At Randolph Academy, we pride ourselves on our use of circle practice as an integral part of our program. Level 1 community building circles are used daily to help build a strong relationship between students and staff. We also participate in level 2 and level 3 circles when the situation requires it.
For those who are unfamiliar with circle practice, it begins with the circle keeper giving a prompt or question to the group. Then, each person in the circle gets a chance to respond to the prompt. We sit in a circle and pass a talking piece, which indicates that it is your turn to speak. This gives equity of voice and also creates a format where one or two people won’t dominate the conversation. Being present and listening to others’ life experiences is also an important component.
In spring 2020, the pandemic caused to us change the way we instructed our students. We quickly moved to a distance-learning model where we delivered remote instruction by phone, email, and video meetings. Students and staff members were both hoping we could continue our circle practice, because it was such an integral part of our program. We wondered, how will this work without the use of a talking piece? Will students respect taking turns? Will people stay present and listen to others’ truths?
We knew we had to continue our circles and were relieved to discover they could be a success in a virtual format. To ensure their effectiveness, our Restorative Justice Team completed online training and workshops. We received guidance on what is considered best practice for virtual circles and shared that information with our colleagues. We also learned how important it is to have a co-facilitator (or co-keeper) who types the circle’s order and any prompts in the chat area, and keeps an eye on the time to make sure we can hear from everyone.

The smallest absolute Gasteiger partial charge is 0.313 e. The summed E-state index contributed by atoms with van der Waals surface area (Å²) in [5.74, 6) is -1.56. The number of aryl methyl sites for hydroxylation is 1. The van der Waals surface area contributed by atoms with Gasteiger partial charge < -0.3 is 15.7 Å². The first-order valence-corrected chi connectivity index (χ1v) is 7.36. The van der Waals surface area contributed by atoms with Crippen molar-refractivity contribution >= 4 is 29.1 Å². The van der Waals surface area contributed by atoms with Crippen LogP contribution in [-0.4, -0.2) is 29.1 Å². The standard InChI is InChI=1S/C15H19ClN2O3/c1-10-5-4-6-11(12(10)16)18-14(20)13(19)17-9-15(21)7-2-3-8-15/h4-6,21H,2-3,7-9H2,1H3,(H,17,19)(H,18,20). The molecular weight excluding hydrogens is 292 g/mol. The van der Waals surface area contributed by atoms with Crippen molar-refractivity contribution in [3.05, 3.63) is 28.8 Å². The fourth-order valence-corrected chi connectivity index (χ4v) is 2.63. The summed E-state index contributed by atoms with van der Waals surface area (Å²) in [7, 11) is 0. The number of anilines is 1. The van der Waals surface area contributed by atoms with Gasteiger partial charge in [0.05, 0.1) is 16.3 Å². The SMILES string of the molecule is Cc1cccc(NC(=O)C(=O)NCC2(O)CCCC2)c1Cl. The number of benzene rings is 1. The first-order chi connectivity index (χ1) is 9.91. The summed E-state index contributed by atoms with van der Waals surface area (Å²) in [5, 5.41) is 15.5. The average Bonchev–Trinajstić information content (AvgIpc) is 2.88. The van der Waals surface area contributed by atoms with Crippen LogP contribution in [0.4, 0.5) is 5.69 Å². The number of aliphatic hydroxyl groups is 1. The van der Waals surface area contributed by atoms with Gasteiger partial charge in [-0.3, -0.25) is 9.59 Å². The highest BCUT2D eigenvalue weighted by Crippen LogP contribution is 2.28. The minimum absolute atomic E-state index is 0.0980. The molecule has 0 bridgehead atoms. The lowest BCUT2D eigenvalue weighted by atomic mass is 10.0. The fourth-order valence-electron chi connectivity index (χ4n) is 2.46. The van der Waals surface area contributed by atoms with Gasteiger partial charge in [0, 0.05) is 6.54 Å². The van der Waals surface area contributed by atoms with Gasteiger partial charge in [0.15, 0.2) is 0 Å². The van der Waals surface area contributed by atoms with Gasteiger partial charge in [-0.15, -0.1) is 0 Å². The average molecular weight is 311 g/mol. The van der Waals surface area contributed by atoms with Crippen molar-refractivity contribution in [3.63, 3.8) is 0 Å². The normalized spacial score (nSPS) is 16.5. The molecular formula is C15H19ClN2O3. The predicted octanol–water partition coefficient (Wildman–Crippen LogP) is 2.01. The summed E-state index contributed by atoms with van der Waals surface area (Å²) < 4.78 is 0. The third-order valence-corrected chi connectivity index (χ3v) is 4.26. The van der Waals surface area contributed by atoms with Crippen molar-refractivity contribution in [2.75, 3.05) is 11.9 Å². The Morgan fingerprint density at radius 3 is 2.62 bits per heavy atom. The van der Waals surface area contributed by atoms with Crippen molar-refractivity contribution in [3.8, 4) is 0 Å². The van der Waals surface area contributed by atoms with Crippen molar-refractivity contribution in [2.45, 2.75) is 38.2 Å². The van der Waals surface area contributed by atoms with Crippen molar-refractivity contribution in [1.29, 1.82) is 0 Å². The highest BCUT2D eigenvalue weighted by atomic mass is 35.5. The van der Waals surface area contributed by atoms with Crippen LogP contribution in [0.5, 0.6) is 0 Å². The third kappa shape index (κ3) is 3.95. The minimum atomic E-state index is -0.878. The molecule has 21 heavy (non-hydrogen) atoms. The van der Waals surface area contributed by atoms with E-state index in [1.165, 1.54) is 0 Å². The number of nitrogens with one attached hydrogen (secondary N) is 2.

Another virtual circle best practice which I especially endorse is the use of PowerPoint. By creating some slides before the start of the circle, it gives the participants visual aids, including graphics, quotes and videos related to the topic. We also include circle etiquette, to remind students of expected behavior such as speaking in turn, being appropriate, and muting your phone or computer when you’re not speaking. We also use graphics to show the circle’s order. It is placed on every slide as a steady reminder, visible through the “screen share” function.
We’ve had many successes thus far with these virtual sessions. Students have been excited to see and interact with their peers and our staff. It’s also given us a unique look at each other’s lives, which helps us understand each other even better. There have been some “show-and-tell” moments, where students have shared work projects or their pets. They’ve also been excited to catch a glimpse of staff members’ homes and asked questions about pictures on the wall or other furnishings. Overall our virtual circles have been extremely successful. As a critical part of our program, it was so important to continue them remotely. At their most basic level, circles build a community, and we continued making ours even stronger, despite our physical distance! For a video demonstration of how you can use this in your school, visit this link.